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After 28 years of publishing his Tampa Bay Events Calendar, The Doctor of Photography retires

 
After 28 years of creating popular photo calendars of Tampa, Dr. David Lubin, 71, of Tampa, is retiring from the business. The calendar, at center, featured a multiple-exposure image of a full moon and the University of Tampa, one of Lubin’s more well-known pictures. [DOUGLAS R. CLIFFORD   |   Times]
After 28 years of creating popular photo calendars of Tampa, Dr. David Lubin, 71, of Tampa, is retiring from the business. The calendar, at center, featured a multiple-exposure image of a full moon and the University of Tampa, one of Lubin’s more well-known pictures. [DOUGLAS R. CLIFFORD | Times]
Published Dec. 28, 2018

The writing has been on the wall for a few years that the end was near for David Lubin's calendar business. Or, to be more literal, the evidence has been hanging on the wall.

For 28 years, Lubin has published his Tampa Bay Events Calendar that lists local happenings and features his photographs snapped on both sides of the bridge.

Lubin has long been accustomed to businesses forgetting to flip a month on the wall calendar. But, in recent years, such cases and the number of months a calendar is behind have grown, he said, while sales have diminished from a peak of over 30,000 a year to 6,000 orders for 2019.

Both problems have the same cause, Lubin, 71, said.

"It's the digital age. No one needs a calendar."

Not even one as popular as Lubin's. So, his 2019 edition will be his last.

"I have been asked for years why I am still making a paper calendar in this digital age," said Lubin, who, due to running a family medical practice for nearly four decades before retiring five years ago, is also known as The Doctor of Photography.

"In banking we don't need checks anymore. Groceries are delivered. Starbucks is now partnering with Uber."

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The world is changing, he said, and that has also impacted his business model.

A company pre-orders a specific number of calendars that feature only their advertisement. The business then gives the calendars to current and prospective customers.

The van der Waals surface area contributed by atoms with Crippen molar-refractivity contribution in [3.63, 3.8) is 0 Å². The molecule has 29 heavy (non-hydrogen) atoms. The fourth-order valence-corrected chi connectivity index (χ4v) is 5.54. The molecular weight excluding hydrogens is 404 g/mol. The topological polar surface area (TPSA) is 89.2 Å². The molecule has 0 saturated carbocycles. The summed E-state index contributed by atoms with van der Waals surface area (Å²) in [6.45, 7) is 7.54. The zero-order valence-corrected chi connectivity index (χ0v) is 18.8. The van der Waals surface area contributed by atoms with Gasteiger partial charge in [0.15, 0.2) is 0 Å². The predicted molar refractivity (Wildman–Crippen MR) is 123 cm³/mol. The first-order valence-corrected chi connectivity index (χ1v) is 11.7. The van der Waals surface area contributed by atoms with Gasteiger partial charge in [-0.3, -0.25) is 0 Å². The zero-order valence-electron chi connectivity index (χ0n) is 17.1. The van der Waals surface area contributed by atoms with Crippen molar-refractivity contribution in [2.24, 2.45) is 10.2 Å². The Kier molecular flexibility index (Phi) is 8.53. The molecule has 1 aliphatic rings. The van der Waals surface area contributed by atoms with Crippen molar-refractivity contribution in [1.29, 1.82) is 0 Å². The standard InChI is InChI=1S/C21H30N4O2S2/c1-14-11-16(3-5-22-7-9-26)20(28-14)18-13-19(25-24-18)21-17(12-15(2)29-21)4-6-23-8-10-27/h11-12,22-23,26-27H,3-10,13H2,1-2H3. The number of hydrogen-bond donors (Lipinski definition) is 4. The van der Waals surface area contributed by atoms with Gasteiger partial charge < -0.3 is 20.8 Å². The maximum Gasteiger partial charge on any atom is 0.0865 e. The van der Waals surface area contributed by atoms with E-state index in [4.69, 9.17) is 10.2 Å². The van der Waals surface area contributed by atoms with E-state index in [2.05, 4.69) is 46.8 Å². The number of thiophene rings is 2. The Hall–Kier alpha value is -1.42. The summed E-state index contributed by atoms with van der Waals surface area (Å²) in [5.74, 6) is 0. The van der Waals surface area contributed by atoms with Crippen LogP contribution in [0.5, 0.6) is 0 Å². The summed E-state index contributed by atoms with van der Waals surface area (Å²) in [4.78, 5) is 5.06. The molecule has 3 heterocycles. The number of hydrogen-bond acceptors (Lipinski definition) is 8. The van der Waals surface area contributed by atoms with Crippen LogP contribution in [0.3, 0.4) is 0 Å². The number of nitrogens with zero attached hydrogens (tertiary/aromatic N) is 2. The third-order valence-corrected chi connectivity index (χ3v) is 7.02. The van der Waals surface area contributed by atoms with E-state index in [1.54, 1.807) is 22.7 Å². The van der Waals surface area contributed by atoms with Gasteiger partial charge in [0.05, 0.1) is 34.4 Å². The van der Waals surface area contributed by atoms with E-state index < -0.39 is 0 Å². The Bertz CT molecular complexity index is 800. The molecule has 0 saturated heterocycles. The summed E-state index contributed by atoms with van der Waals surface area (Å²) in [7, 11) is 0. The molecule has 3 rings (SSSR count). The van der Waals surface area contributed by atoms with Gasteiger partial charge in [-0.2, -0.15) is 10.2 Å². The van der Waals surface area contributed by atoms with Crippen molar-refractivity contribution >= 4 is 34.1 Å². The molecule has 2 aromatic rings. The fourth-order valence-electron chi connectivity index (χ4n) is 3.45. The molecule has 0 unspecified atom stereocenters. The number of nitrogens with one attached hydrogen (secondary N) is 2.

"I think some of my clients now use their money for digital advertising," Lubin said.

But his still-loyal customers grieve the coming loss of what they call a local institution.

"It's one more Tampa tradition gone," said 15-year customer Jeff Italiano of Italiano Insurance Services. "I usually have people calling me in October asking if the calendars are in yet. Once it is gone, people will miss it more than they realize."

Lubin estimates he has published 500,000 total calendars that feature over 1,000 unique photographs. Some pictures take up the whole top page while others adorn a single calendar square promoting that day's event, such as an art show, Rays game, or a national or local holiday.

Among Lubin's favorite subjects are fireworks displays, the Florida State Fair, the Strawberry Festival, Tampa Bay Lightning games and the Gasparilla Distance Classic.

His "most dramatic shot" was taken in 2001 when, from the rooftop of Memorial Hospital, he captured the Space Shuttle Atlantis launch in the distance

"It was dusk, just as the full moon was rising, and the sun was setting with sunlight reflecting off the buildings in downtown," Lubin said. "Spectacular."

The birth of his daughter 40 years ago first drew Lubin to photography. He thought he would take a lot of pictures of the newborn, so, he purchased a camera.

"I then developed an eye," Lubin said.

His photos began winning contests and later adorned his Christmas cards.

In 1991 St. Joseph's Hospital used one of his photos in its calendar. That inspired him to publish his own the following year.

Memorial Hospital and the city of Tampa promised to purchase 500. Those pre-orders were enough to fund one-third of the cost of printing 10,000 calendars with a cover photo of a full moon above the University of Tampa's minarets at dusk.

"The city cancelled at the last minute," Lubin said with a laugh. "I don't remember how I got rid of all those calendars, but I did."

The calendar's peak was in the mid-1990s when Barnett Bank ordered around 30,000 a year to hand out during the annual Gasparilla Art Show. Barnett eventually decided to publish its own calendar featuring bank buildings from throughout the state.

"How exciting," Lubin sarcastically said.

Even after losing his biggest customer, Lubin said, he still averaged 12,000 calendars a year for a while.

Despite the calendar being a large part of his life for nearly three decades, Lubin doesn't think he'll miss it. That's just his personality, he said. He didn't regret retiring from medicine, nor was he remorseful when he sold Swann Avenue Market he owned for a few years

But those who have supported the calendar over the years say their walls will look empty without a new Lubin's photograph each month

"This is sad. My clients always look forward to getting one," said Kevin Keever, whose Keever & Associates insurance company has been using the calendar since its first year. "I guess all good things must come to an end".

Contact Paul Guzzo at pguzzo@tampabay.com or follow @PGuzzoTimes.